It Is Saturday Morning, and Joe Weisenthal Is Trying to Start a... Symposium... on Twitter

It is Saturday morning, and Joe Weisenthal is trying to start a... symposium... on Twitter.

Make mine Professor Cornelius Ampleforth’s navy-strength bathtub gin:

Joe Weisenthal: @TheStalwart: "Should I do a tweetstorm on what I think mainstream Keynesians like @paulkrugman @Nouriel and @ObsoleteDogma get wrong about Bitcoin?... I think most Keynesian types see Bitcoin as a horribly inefficient medium of exchange, whose loudest advocates include many scammers, charlatans, misanthropes, and Austrian economics adherents. And tbh, this is basically all true. But...

Professors bathtub gin

...If you can look past all this (and I know that's asking a lot) at its core, Bitcoin is attempting to introduce the concept of "cash" to the digital realm. And by "cash", I mean something with a very specific property: money that Person A can hand off to Person B without Person C telling them they're not allowed. Now most people probably don't have much use for "cash" tbh, but it should be obvious that there's all kinds of people who would like money that has this property to it. Examples of people who might want to use cash include political dissidents, drug dealers, sex workers, free speech zealouts, enemies of oppressive state regimes and so on.

So the first thing people should ask themselves is whether they can understand why some people might want private money (cash) and then secondly they should ask whether they think a world in which private transactions simply cease to exist is desirable. And if you do think that cash is an important component of a free society, then you should answer what's a superior way to get there. Because it's obviously a very difficult problem. Because to create cash requires a difficult problem for computers (which tend to be good at destroying data scarcity, not enforcing it) and it also requires a cultural solution so that people coalesce around something neutral as a medium of exchange.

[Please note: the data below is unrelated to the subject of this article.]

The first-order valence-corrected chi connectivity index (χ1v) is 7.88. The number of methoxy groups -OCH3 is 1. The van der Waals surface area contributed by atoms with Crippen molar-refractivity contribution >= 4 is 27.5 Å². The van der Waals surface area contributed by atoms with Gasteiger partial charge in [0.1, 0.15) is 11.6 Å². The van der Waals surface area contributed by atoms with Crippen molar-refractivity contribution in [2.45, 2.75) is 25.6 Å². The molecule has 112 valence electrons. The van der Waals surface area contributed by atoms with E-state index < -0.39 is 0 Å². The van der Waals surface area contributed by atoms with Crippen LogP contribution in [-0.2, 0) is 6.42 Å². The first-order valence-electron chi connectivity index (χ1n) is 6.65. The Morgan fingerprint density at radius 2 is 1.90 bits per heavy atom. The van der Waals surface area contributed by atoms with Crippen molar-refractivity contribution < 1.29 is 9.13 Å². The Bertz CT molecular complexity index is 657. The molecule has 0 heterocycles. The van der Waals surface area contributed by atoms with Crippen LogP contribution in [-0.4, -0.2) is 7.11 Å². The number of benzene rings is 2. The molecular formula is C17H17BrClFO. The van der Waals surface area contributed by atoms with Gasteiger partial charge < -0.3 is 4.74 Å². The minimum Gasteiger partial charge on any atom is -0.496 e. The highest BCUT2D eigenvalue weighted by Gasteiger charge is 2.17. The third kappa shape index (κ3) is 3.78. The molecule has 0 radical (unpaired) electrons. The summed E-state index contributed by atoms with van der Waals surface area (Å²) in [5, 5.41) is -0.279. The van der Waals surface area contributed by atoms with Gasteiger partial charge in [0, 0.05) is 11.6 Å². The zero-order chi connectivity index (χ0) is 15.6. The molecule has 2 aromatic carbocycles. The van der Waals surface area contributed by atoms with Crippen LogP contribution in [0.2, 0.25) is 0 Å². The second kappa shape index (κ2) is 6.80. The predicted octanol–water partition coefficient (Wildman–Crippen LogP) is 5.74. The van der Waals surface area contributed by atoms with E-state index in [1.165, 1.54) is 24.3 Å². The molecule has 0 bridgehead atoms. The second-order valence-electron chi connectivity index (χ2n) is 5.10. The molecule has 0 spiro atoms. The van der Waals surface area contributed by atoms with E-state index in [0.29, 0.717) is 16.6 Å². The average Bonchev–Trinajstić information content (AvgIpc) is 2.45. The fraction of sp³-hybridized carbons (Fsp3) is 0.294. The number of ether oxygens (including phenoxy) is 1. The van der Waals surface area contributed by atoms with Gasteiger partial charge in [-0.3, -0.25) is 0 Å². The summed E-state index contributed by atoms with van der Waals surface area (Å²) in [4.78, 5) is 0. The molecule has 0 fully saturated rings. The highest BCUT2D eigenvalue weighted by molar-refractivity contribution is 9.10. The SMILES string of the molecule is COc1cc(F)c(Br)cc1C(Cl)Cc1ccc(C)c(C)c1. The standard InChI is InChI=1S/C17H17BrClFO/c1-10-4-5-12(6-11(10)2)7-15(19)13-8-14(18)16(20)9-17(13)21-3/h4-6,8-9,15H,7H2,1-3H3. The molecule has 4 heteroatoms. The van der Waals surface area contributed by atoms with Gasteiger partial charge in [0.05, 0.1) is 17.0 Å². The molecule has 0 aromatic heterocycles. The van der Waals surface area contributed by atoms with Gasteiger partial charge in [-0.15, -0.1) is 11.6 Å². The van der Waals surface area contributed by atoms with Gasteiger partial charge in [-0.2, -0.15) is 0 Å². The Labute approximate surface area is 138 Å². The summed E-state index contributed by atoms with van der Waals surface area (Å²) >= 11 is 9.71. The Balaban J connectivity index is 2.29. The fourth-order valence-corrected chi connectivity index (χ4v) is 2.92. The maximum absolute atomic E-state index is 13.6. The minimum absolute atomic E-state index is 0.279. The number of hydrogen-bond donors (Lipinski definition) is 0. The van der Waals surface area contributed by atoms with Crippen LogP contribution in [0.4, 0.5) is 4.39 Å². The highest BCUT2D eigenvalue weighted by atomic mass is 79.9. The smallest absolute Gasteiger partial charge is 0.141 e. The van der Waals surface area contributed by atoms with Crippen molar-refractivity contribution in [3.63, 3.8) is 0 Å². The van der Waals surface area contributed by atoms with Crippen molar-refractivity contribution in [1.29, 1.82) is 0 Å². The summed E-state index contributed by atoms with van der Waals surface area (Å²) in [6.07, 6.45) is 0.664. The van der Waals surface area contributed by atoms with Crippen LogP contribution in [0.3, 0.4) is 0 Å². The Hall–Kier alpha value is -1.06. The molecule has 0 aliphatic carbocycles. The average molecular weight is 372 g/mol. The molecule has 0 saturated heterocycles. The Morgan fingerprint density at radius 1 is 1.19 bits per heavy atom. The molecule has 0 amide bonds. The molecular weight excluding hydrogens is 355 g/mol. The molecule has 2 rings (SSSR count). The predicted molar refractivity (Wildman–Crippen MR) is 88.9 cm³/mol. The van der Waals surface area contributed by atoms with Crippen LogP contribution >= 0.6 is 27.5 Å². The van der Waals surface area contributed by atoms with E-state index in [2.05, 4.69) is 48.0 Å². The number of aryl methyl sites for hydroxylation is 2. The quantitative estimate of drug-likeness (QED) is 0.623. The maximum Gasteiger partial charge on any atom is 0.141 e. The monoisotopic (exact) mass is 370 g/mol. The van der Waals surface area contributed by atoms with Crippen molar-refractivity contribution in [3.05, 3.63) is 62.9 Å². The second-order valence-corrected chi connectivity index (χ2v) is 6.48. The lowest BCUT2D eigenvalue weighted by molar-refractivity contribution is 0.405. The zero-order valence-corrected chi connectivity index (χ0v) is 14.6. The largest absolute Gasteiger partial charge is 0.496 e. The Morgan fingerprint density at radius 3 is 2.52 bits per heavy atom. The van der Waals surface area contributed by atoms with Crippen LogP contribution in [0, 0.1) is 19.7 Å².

This last part is why evangelism is part and parcel to Bitcoin's culture. The meme isn't going to propagate itself. People need to bang the drum. And anytime there's something totally new, the first people who will be open to it will be the cranks and the crazies. So while the shortcomings of the currency are easy to point out, and the arguments of many True Believers are easily debunked, there's still a strong case for why people value it and promote it that's not inconsistent with the priors of "normal" people.

And if you strip away all the Austrian rhetoric-which IMO is not at all essential to the case for the existence of digital cash-then there's nothing inconsistent at all between Bitcoin and a Keynesian worldview....

Brad DeLong: We have cash: Kruegerrands, each one currently worth $1315. Perhaps 15 years ago there was some hope for a better, electronic "cash". But I think the last 15 years have been a fairly conclusive demonstration that power consumption, programming difficulties, and social engineering make it overwhelmingly unlikely that Dunning-Kruegerrands will ever be a better cash than Kruegerrands. Maybe there are people currently working on the better-cash-as-an-ingredient-in-a-robust-and-strong-civil-society dream. But if there are any such people in the BitCoin-cryptocurrency space, they are not obvious to me. Instead, as you said, it is now all "scammers, charlatans, misanthropes, and Austrian economics adherents"—a sinister carnival of grifters, griftees, griftees who think they are grifters, etc...

Adam Ozimek @ModeledBehavior: LOL Dunning-Kruegerrands

Brad DeLong: @cstross denies responsibility for creating the word "Dunning-Kruegerrands". But it is not clear who else the creator might have been.

Jodi Beggs: @jodiecongirl: In other words, roll your eyes all you want but cryptocurrencies are trying to solve a really interesting and relevant problem.

Brad DeLong: But he's wrong! Maybe 15 years ago cryptocurrency researchers were trying to solve an interesting better-cash-payments-for-a-robust-civil-society problem. But that was long ago. In another country. And the program has crashed.

Jodi Beggs: think (know) those people are still out there, they just kind of get drowned out by the others. Hell, I am one of those people (paging @KarlMuth)

Brad DeLong: So why is Niall Ferguson and not you on the "advisory board" of Ampleforth? Enough said...